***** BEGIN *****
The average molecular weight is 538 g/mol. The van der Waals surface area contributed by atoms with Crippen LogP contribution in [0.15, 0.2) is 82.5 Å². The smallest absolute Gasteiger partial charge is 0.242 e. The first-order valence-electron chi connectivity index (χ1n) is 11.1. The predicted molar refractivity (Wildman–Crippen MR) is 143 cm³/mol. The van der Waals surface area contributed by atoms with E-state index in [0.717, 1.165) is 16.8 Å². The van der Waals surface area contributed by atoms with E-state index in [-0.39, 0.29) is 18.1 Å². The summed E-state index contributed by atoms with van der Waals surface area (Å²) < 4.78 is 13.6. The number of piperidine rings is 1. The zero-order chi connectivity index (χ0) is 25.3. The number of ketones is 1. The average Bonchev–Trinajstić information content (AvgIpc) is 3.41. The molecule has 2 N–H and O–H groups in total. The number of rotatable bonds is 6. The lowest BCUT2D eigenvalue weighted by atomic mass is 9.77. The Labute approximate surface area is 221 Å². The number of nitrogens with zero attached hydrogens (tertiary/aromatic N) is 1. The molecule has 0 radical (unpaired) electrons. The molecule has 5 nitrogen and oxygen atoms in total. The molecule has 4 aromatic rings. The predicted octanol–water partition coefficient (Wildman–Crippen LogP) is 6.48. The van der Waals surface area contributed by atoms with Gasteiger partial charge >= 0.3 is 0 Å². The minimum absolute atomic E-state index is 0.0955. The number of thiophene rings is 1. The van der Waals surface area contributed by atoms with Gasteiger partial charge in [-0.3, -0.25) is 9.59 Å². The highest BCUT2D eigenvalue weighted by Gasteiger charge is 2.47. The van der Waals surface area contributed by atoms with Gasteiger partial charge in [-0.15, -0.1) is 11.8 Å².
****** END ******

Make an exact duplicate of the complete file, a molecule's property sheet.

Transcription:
The average molecular weight is 538 g/mol. The van der Waals surface area contributed by atoms with Crippen LogP contribution in [0.15, 0.2) is 82.5 Å². The smallest absolute Gasteiger partial charge is 0.242 e. The first-order valence-electron chi connectivity index (χ1n) is 11.1. The predicted molar refractivity (Wildman–Crippen MR) is 143 cm³/mol. The van der Waals surface area contributed by atoms with E-state index in [0.717, 1.165) is 16.8 Å². The van der Waals surface area contributed by atoms with E-state index in [-0.39, 0.29) is 18.1 Å². The summed E-state index contributed by atoms with van der Waals surface area (Å²) < 4.78 is 13.6. The number of piperidine rings is 1. The zero-order chi connectivity index (χ0) is 25.3. The number of ketones is 1. The average Bonchev–Trinajstić information content (AvgIpc) is 3.41. The molecule has 2 N–H and O–H groups in total. The number of rotatable bonds is 6. The lowest BCUT2D eigenvalue weighted by atomic mass is 9.77. The Labute approximate surface area is 221 Å². The number of nitrogens with zero attached hydrogens (tertiary/aromatic N) is 1. The molecule has 0 radical (unpaired) electrons. The molecule has 5 nitrogen and oxygen atoms in total. The molecule has 4 aromatic rings. The predicted octanol–water partition coefficient (Wildman–Crippen LogP) is 6.48. The van der Waals surface area contributed by atoms with Gasteiger partial charge >= 0.3 is 0 Å². The minimum absolute atomic E-state index is 0.0955. The number of thiophene rings is 1. The van der Waals surface area contributed by atoms with Gasteiger partial charge in [-0.3, -0.25) is 9.59 Å². The highest BCUT2D eigenvalue weighted by Gasteiger charge is 2.47. The van der Waals surface area contributed by atoms with Gasteiger partial charge in [-0.15, -0.1) is 11.8 Å².